But the pictures and videos also show promise, including police leadership and individual officers here and elsewhere working with protestors and expressing solidarity with their lawful mission, protesters and community members trying, and sometimes succeeding, in preventing or stopping the looting, and law-abiding, non-violent protestors of all races separating themselves from, and sometimes stopping the lawlessness of violent looters. We saw the wisdom of the constitution at work, from tangible examples of why a free press matters, to the dramatic force of the 1st Amendment’s guarantee of the freedom of assembly, to the power of the principles introduced into the U.S. Constitution by the 14th and 15th Amendments after the Civil War.
We at Southwestern need to face the reality that creating a diverse, well-functioning community at Southwestern is not enough. The promise of what you accomplish in the future over decades in the legal profession is considerable and important, but that also is not enough.
The many of you who have visited our Dean’s office, know the beautiful photograph of California’s first female black Judge, Vaino Spencer of our class of 1952. She was an activist, and donning her judicial robes did not change her determination to make a difference in the world off the bench as well as on it. Were Justice Spencer with us now, I think she would firmly remind us that this moment calls for far more than compassion and outrage, and emphasize that we need to act with resolve and urgency. I can hear her saying something like: “Pull yourselves together and get going!”
So, it is not just that we are proud of our history and inspired by it; our history tells us that especially when the challenges seem overwhelming, that is precisely the time for creativity and action. Now that the unconscionable injustices black Americans live and die with are, yet again, in our faces and our minds, let’s use our analytical and problem solving skills to determine specific actions that would make a difference and work to get them implemented. And let’s think about how we can, apart from legal actions, further and better support our great and complex city, perhaps building on some of the important initiatives that Southwestern students, staff, alumni and faculty are already undertaking.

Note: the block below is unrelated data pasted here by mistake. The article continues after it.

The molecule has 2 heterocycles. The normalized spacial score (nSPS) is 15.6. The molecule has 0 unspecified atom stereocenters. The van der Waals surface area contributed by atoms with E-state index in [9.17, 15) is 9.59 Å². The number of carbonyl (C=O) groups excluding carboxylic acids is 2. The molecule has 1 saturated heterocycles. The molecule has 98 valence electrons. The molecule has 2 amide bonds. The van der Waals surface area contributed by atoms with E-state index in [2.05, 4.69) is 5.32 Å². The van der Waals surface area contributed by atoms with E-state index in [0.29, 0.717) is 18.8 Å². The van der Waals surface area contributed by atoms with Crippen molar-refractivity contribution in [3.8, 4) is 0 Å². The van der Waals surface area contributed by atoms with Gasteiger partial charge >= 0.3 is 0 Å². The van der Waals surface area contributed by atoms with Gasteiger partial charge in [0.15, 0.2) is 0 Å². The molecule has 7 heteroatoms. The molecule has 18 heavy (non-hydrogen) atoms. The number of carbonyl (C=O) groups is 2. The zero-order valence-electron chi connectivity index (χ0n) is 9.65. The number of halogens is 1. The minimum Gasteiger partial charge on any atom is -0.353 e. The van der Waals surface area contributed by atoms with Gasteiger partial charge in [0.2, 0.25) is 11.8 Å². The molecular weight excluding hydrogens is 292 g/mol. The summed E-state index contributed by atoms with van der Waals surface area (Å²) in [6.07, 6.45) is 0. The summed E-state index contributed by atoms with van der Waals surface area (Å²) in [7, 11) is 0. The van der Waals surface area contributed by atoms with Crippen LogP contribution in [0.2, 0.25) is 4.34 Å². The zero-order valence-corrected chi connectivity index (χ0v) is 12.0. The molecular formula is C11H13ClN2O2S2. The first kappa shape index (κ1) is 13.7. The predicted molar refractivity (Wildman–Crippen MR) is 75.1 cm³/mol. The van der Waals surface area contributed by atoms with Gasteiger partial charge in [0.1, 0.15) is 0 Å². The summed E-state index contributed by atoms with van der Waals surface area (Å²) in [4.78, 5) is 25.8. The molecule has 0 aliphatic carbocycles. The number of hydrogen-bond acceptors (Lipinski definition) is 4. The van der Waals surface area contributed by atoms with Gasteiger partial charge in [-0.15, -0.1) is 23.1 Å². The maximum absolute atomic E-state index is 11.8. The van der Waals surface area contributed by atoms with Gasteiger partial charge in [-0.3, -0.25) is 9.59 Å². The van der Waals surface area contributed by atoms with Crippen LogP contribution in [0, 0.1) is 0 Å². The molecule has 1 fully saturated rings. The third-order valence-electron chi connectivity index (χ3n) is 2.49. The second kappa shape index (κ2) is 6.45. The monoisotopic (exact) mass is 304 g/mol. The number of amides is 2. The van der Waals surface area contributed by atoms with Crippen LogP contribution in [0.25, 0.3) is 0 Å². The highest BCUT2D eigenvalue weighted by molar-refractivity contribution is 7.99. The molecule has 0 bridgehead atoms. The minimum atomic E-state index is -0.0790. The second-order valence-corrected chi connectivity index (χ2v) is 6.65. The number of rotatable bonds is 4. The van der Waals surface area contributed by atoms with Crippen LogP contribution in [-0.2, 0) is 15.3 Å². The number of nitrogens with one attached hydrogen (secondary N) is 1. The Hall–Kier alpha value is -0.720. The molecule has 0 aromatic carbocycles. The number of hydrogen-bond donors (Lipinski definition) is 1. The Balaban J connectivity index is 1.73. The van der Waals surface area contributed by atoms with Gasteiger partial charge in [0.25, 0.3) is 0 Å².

Some of you have reached out to me, or to Vice Dean Dov Waisman, to express concerns that you have about your fellow students, particularly those who are African American, and that says a lot about the people you are and the lawyers you will become.
Our longstanding tradition of effective student leadership in BLSA is one of our strengths, -- and the current leaders are hard at work and will be communicating to all of us their thoughts about how we can make a difference very soon. I’m certain that their leadership will be valuable and important.
I know I speak for the faculty and staff in emphasizing that, while we are not physically in Westmoreland and Bullocks Wilshire, we are all at work, and particularly during this difficult time, we encourage you to reach out to us for any reason or no particular reason. I so strongly wish that we could be together now as an in-person community. We will have opportunities for informal in person conversations in appropriately sized groups as soon as we possibly can. In the meantime, look for the BLSA message.
Take care everyone,
Susan Westerberg Prager
Dean and Chief Executive Officer
Southwestern Law School